Two workers killed by management-run train during Bay Area transit strike

Two workers conducting maintenance were struck and killed by a Bay Area Rapid Transit (BART) train in Northern California on Saturday.

Thousands of workers in the Service Employees Industrial Union (SEIU) and the Amalgamated Transit Union (ATU) are striking against demands for cuts in pensions and healthcare and changes in work rules aimed at slashing overtime pay and increasing management control.

The deaths make clear that in the midst of the strike, BART management is seeking to carry out work with operators who are not sufficiently trained. While there are no trains running to carry traffic, BART has been shifting trains for maintenance purposes. The train that struck the workers was being run by a manager who was a driver 20 years ago.

Neither of those killed over the weekend has been identified by name. One was reportedly a nonunion contract worker, while the other was part of the American Federation of State, County and Municipal Employees (AFSCME). Despite not having a contract, AFSCME, which includes mid-level managers, has not gone on strike.

Radio transmissions from the time of the accident show that there was confusion and miscommunication over the location of workers on the tracks. BART communications workers are currently on strike, and it is unclear who was running the dispatch center at the time.

These two deaths bring the total number killed in the 41-year history of BART to eight. The last worker killed, James Strickland, was inspecting the track on the same line in 2008 when he was struck by a train.

The federal National Transportation Safety Board has announced an investigation into the incident.

The unions, which are working to find a way of concluding the strike and pushing through a concessions contract, have refrained from laying any blame on management for the workers’ deaths. The ATU announced that it was calling off pickets on Sunday, while the SEIU said it would hold vigils.

In the lead-up to the strike, BART repeatedly threatened to use managers to run a limited set of trains. BART workers have insisted that it would be dangerous to run the system with limited and inexperienced staff.

The BART assistant general manager, Paul Oversier, told the press: “We’re dealing with a tragedy. The labor issues are not in the forefront of our mind. This is a tragedy of the greatest proportion for the BART family.” The unions similarly said they would not talk about labor issues “out of respect” for the families of those killed.

The workers’ deaths take place in the midst of a ferocious smear campaign from Bay Area politicians and news outlets seeking to castigate BART workers as overpaid and selfish. The attack on the transit workers is part of an assault on the jobs and living standards of all workers, throughout California and across the country, backed by both Democrats and Republicans.

Democratic State Senator Mark DeSaulnier has called for a legislative prohibition against BART strikes and received support from other Democratic politicians. Bob Huff, the California Senate Republican Leader, has introduced legislation that would enforce the no-strike clause of the now expired contract.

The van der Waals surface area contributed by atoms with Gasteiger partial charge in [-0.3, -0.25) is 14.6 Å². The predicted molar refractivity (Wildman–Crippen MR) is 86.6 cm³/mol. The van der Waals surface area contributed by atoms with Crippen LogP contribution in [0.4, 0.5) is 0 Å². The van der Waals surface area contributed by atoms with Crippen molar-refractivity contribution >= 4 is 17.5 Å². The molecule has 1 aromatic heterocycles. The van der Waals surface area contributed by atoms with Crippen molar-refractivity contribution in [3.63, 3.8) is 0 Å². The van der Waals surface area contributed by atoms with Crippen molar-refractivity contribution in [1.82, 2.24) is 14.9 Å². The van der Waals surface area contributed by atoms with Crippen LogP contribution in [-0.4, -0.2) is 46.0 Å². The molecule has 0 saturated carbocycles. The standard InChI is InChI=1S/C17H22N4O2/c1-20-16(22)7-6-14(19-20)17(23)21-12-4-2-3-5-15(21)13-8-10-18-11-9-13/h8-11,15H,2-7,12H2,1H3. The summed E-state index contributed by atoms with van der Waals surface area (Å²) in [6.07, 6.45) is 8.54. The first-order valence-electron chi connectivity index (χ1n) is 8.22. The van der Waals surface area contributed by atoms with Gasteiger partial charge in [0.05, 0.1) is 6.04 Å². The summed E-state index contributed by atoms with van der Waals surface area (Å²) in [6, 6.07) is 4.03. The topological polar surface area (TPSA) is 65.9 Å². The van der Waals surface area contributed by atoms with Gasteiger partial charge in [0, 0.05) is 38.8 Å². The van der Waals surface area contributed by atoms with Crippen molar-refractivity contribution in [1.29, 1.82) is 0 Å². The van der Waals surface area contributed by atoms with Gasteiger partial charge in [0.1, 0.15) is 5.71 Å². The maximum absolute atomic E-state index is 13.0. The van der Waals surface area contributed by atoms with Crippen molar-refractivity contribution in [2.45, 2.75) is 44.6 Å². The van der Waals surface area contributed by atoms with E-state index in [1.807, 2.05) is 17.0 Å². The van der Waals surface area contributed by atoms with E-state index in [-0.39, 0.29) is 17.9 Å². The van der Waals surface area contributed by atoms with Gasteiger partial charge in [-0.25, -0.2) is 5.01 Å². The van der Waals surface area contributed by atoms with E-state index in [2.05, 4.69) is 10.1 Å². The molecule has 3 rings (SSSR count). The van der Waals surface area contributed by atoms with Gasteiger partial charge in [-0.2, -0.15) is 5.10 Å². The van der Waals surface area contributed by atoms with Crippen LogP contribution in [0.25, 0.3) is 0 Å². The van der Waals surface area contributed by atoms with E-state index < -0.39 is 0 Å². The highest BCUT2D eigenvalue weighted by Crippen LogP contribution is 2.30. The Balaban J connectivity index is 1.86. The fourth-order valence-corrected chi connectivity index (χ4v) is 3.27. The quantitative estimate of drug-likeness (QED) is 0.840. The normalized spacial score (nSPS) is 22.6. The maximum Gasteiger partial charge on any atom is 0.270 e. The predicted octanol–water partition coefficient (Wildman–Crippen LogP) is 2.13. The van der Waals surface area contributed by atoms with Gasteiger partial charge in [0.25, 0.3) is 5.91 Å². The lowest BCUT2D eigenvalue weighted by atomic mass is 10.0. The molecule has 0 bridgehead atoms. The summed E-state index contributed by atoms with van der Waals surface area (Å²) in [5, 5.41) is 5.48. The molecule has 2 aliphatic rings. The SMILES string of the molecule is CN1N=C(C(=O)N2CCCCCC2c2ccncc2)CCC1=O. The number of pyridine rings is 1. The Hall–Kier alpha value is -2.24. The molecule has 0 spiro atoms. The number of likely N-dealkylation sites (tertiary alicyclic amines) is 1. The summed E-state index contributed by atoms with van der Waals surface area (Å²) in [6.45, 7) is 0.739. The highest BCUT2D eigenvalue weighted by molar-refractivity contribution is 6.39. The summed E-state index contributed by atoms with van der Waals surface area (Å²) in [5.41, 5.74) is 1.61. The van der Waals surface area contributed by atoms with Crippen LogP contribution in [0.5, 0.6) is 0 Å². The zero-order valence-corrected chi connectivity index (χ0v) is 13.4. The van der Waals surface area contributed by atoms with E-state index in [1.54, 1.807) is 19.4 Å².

Meanwhile, the San Francisco Chronicle has demanded that “progressive politicians” keep transit running “by any means humanly possible,” while approvingly noting that a 2005 New York City transit strike resulted in jail time for a local union president and millions of dollars in fines. In a subsequent article, the Chronicle cited its own editorial as evidence of a growing demand to ban transit strikes.

Shortly after the last strike began in July, the lieutenant governor, the state controller and the state insurance commissioner, all Democrats, wrote that workers “must recognize the need of government at all levels to balance rising employee costs with the imperative of providing crucial transportation, health care and safety net services.” In short, the government budgets will be balanced by taking from workers.

Democratic Governor Jerry Brown has intervened twice on the side of management and imposed 60-day strike injunctions, first against BART workers and more recently against bus workers in the East Bay.

For their part, the unions are committed to their alliance with the Democratic Party and defense of the capitalist system. The unions have already agreed to most of management’s demands, including concessions on health care and pensions. An earlier strike in July was shut down after only four days, without any change in the position of management.

The unions are likewise seeking to quickly end the current strike, which was called with the aim of letting off steam and defusing widespread opposition among workers to management’s demands. The unions have done nothing to mobilize the working class as a whole in defense of the BART workers, or to counter the propaganda from the media.

The Chronicle reported on Sunday that the unions and management are in contact with federal mediators to discuss the possibility of a return to the bargaining table. SEIU Executive Director Pete Castelli said that the unions “are in talks with the mediator in hope of reaching an agreement.” The unions are calling for BART management to accept a proposal that would include all the concessions on health care and pensions, while having issues of work rules settled by an arbitrator.

Any agreement along the lines proposed by the union would be intended as a face-saving gesture, allowing the union to declare “victory” and end the strike.